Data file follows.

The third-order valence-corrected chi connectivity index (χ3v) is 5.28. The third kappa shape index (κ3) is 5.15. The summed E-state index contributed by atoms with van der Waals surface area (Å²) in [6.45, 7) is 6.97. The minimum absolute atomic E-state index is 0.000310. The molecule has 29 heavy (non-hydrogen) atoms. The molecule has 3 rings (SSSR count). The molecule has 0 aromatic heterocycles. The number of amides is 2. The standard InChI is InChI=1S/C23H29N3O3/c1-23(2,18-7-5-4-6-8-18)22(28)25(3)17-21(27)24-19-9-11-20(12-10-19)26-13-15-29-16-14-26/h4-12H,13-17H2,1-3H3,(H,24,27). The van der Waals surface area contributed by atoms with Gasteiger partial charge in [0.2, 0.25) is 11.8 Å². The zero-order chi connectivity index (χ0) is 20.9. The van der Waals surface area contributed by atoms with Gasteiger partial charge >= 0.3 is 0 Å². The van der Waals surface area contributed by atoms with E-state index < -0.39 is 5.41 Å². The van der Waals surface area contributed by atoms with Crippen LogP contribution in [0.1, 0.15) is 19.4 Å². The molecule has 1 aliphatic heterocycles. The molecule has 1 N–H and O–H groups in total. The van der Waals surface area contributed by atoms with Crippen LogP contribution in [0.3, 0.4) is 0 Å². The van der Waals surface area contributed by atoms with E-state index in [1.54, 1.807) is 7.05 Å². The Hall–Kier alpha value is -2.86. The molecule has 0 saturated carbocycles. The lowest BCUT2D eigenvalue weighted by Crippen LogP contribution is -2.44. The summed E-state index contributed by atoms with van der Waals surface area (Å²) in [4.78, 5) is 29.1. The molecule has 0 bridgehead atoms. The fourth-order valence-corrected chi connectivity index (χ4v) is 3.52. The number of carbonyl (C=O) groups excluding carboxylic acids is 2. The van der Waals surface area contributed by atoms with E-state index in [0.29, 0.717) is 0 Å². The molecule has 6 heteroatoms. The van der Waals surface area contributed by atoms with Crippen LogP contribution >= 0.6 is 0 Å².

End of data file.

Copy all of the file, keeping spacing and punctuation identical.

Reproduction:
The third-order valence-corrected chi connectivity index (χ3v) is 5.28. The third kappa shape index (κ3) is 5.15. The summed E-state index contributed by atoms with van der Waals surface area (Å²) in [6.45, 7) is 6.97. The minimum absolute atomic E-state index is 0.000310. The molecule has 29 heavy (non-hydrogen) atoms. The molecule has 3 rings (SSSR count). The molecule has 0 aromatic heterocycles. The number of amides is 2. The standard InChI is InChI=1S/C23H29N3O3/c1-23(2,18-7-5-4-6-8-18)22(28)25(3)17-21(27)24-19-9-11-20(12-10-19)26-13-15-29-16-14-26/h4-12H,13-17H2,1-3H3,(H,24,27). The van der Waals surface area contributed by atoms with Gasteiger partial charge in [0.2, 0.25) is 11.8 Å². The zero-order chi connectivity index (χ0) is 20.9. The van der Waals surface area contributed by atoms with Gasteiger partial charge >= 0.3 is 0 Å². The van der Waals surface area contributed by atoms with E-state index < -0.39 is 5.41 Å². The van der Waals surface area contributed by atoms with Crippen LogP contribution in [0.1, 0.15) is 19.4 Å². The molecule has 1 aliphatic heterocycles. The molecule has 1 N–H and O–H groups in total. The van der Waals surface area contributed by atoms with Crippen LogP contribution in [0.3, 0.4) is 0 Å². The van der Waals surface area contributed by atoms with E-state index in [1.54, 1.807) is 7.05 Å². The Hall–Kier alpha value is -2.86. The molecule has 0 saturated carbocycles. The lowest BCUT2D eigenvalue weighted by Crippen LogP contribution is -2.44. The summed E-state index contributed by atoms with van der Waals surface area (Å²) in [4.78, 5) is 29.1. The molecule has 0 bridgehead atoms. The fourth-order valence-corrected chi connectivity index (χ4v) is 3.52. The number of carbonyl (C=O) groups excluding carboxylic acids is 2. The van der Waals surface area contributed by atoms with E-state index in [0.29, 0.717) is 0 Å². The molecule has 6 heteroatoms. The van der Waals surface area contributed by atoms with Crippen LogP contribution >= 0.6 is 0 Å².